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ORIGINAL ARTICLE
Year : 2015  |  Volume : 15  |  Issue : 2  |  Page : 75-79

Plasma lactate dehydrogenase level as indicator of severe Homozygous sickle cell disease


1 Department of Paediatrics and Child Health, Haemato-Oncology Unit, Obafemi Awolowo University, Ile-Ife, Nigeria
2 Department of Biochemistry, Obafemi Awolowo University, Ile-Ife, Nigeria

Correspondence Address:
O Adefehinti
Department of Paediatrics and Child Health, Haemato-Oncology Unit, Obafemi Awolowo University, Ile-Ife, 220005
Nigeria
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Source of Support: None, Conflict of Interest: None


DOI: 10.4103/1596-4078.182320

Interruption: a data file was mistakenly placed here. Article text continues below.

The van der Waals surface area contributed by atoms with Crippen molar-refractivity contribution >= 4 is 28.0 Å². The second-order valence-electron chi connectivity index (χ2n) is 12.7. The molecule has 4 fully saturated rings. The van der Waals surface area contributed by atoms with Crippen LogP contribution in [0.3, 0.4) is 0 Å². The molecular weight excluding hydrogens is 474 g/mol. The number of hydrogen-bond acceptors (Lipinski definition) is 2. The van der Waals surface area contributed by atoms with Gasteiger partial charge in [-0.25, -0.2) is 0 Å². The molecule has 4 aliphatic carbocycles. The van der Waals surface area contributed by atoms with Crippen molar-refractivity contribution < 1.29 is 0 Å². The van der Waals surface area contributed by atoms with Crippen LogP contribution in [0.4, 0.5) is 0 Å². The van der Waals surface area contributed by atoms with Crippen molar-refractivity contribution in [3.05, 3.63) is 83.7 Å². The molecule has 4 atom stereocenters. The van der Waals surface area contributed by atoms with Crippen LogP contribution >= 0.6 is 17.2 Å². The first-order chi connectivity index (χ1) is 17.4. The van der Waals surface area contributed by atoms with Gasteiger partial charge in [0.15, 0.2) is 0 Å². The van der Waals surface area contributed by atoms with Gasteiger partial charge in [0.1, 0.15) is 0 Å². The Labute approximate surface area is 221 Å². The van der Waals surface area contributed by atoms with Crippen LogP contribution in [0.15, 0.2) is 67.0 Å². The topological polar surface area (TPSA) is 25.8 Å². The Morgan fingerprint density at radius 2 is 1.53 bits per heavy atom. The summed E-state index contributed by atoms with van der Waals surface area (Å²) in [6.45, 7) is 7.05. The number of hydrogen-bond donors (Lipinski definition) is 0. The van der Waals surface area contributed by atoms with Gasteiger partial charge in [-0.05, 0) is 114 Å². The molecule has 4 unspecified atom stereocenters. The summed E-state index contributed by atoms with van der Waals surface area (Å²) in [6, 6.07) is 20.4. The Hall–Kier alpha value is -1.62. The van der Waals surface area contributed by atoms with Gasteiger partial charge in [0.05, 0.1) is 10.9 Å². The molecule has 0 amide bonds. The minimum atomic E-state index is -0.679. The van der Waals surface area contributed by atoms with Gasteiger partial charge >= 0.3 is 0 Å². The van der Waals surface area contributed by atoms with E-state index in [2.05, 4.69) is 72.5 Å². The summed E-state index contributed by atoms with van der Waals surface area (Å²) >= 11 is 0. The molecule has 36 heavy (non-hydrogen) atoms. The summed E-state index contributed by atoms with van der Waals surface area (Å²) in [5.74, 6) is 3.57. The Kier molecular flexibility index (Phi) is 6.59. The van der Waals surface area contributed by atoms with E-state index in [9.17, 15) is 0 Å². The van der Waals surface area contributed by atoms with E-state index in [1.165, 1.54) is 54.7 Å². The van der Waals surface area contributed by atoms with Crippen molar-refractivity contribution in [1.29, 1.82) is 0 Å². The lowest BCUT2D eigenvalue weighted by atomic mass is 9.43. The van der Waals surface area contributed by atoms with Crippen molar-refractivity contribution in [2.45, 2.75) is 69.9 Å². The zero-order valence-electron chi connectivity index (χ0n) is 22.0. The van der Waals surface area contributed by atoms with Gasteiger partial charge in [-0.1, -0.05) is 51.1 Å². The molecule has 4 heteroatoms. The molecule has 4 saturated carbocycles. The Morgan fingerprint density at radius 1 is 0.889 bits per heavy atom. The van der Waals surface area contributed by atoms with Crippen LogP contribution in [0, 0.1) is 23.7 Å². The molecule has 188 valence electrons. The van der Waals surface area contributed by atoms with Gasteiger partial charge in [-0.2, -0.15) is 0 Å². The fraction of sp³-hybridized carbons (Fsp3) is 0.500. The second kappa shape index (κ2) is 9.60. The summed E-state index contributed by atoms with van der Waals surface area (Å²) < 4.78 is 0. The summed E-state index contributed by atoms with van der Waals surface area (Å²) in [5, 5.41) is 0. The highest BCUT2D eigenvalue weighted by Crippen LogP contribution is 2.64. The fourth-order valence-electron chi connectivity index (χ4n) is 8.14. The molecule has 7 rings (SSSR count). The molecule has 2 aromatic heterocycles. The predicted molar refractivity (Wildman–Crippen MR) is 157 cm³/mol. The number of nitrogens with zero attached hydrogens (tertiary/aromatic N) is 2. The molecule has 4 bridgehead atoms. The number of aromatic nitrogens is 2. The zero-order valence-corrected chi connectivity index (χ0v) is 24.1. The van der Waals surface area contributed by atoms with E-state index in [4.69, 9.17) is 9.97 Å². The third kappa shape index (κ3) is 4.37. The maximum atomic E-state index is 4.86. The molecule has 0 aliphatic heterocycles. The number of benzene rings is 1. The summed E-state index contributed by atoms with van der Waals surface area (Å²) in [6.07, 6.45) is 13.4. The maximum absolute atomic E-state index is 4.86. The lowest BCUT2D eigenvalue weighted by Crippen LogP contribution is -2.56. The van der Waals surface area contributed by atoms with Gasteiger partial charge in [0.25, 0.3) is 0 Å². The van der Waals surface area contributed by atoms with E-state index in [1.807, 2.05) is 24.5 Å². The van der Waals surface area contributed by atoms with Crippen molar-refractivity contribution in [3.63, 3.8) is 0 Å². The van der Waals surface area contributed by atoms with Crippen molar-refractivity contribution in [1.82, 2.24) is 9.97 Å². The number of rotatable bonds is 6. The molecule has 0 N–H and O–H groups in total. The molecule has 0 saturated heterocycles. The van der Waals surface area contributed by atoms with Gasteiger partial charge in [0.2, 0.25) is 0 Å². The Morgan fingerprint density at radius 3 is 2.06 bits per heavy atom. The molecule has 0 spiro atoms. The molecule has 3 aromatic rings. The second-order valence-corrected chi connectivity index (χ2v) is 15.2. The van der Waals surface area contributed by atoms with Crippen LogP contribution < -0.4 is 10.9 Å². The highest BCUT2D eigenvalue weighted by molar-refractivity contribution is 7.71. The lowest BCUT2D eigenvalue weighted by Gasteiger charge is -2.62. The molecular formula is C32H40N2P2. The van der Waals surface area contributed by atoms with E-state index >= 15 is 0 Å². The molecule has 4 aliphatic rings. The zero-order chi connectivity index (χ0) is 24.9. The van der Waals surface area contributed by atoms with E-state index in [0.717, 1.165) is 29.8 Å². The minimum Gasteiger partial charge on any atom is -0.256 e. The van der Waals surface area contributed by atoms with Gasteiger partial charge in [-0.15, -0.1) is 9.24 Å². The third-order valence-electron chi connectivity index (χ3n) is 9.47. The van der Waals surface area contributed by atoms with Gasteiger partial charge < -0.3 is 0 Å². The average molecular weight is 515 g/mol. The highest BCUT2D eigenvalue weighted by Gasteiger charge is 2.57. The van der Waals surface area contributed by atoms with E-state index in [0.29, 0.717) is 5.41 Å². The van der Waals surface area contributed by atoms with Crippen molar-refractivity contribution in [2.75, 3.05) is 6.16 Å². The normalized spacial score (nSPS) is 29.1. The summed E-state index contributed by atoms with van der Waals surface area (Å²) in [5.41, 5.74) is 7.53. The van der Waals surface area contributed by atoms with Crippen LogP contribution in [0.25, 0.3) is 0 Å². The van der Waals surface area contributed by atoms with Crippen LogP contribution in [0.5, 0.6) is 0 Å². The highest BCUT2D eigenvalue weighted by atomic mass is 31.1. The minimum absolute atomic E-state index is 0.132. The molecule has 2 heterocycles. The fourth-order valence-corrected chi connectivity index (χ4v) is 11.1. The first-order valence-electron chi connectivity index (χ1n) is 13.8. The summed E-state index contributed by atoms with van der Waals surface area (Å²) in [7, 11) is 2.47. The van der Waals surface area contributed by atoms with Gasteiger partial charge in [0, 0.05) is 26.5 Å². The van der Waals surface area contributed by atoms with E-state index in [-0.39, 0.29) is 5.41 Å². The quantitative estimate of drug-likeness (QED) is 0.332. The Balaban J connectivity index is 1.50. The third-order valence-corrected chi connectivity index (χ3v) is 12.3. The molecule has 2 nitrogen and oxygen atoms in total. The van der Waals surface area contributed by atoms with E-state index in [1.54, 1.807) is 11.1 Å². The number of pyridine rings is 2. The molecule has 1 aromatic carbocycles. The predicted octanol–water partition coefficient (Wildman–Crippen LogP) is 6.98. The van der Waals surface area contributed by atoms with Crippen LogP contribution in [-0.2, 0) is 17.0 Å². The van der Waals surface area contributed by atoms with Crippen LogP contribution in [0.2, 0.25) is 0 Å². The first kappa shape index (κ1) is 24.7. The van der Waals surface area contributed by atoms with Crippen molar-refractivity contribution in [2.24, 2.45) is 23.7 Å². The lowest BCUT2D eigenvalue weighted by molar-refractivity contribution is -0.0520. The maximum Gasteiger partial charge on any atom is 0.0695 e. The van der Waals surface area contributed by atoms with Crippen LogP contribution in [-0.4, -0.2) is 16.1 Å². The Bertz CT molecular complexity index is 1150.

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Background: Homozygous sickle cell disease (SCD) (SS), also called sickle cell anemia (SCA) is the most common SCD in Nigeria. Studies done in the developed world showed that serum lactate dehydrogenase (LDH) levels correlated positively and significantly with clinical severity of the disease. This study attempts to provide information on the relationship between the plasma LDH level and the clinical severity of SCA in Nigerian children. Objective: The objective of this work was to assess plasma LDH level in Nigerian SCA children, aged 5-15 years, as a clinical indicator of disease severity. Methods: Plasma LDH level was measured quantitatively using Randox LDH reagent kit. A semi-quantitative assessment of clinical severity of SCA was carried out on all the SCA subjects using the Bienzle et al. assessment profile modified for this study. Subjects were classified as having mild, moderate, or severe disease based on their clinical severity score. Data were analyzed using Statistical Package for Social Sciences (SPSS) version 21 software. Results: Eighty SCA children, 40 in steady state and 40 in hemolytic (with or without vaso-occlusive) crises were studied. Mean plasma LDH level was significantly higher in SCA subjects in crises than for those in steady state (P = 0.0284). Only steady state plasma LDH level correlated positively and significantly with clinical severity score (P = 0.0151). Conclusion: Plasma LDH appears to be a reliable indicator of SCA disease severity in the steady state in Nigerian children.


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